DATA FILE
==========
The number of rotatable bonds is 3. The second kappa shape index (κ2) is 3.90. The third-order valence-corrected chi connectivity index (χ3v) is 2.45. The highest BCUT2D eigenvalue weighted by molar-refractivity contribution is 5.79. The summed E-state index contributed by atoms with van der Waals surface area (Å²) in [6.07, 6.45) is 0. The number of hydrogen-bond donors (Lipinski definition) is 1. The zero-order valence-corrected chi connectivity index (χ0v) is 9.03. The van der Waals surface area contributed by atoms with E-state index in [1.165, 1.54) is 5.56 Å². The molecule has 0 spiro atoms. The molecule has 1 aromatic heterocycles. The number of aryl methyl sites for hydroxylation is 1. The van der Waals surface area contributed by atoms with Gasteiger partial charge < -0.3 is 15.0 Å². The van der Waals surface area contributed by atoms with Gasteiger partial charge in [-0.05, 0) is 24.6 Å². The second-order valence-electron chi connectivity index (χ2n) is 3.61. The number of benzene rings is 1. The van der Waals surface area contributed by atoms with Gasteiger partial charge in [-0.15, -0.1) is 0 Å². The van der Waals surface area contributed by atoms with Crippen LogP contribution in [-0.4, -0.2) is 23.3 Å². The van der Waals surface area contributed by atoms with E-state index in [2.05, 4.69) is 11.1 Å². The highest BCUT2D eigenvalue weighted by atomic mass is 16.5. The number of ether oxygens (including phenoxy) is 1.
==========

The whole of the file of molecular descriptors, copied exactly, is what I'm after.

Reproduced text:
The number of rotatable bonds is 3. The second kappa shape index (κ2) is 3.90. The third-order valence-corrected chi connectivity index (χ3v) is 2.45. The highest BCUT2D eigenvalue weighted by molar-refractivity contribution is 5.79. The summed E-state index contributed by atoms with van der Waals surface area (Å²) in [6.07, 6.45) is 0. The number of hydrogen-bond donors (Lipinski definition) is 1. The zero-order valence-corrected chi connectivity index (χ0v) is 9.03. The van der Waals surface area contributed by atoms with E-state index in [1.165, 1.54) is 5.56 Å². The molecule has 0 spiro atoms. The molecule has 1 aromatic heterocycles. The number of aryl methyl sites for hydroxylation is 1. The van der Waals surface area contributed by atoms with Gasteiger partial charge < -0.3 is 15.0 Å². The van der Waals surface area contributed by atoms with Gasteiger partial charge in [-0.05, 0) is 24.6 Å². The second-order valence-electron chi connectivity index (χ2n) is 3.61. The number of benzene rings is 1. The van der Waals surface area contributed by atoms with Gasteiger partial charge in [-0.15, -0.1) is 0 Å². The van der Waals surface area contributed by atoms with Crippen LogP contribution in [-0.4, -0.2) is 23.3 Å². The van der Waals surface area contributed by atoms with E-state index in [2.05, 4.69) is 11.1 Å². The highest BCUT2D eigenvalue weighted by atomic mass is 16.5. The number of ether oxygens (including phenoxy) is 1.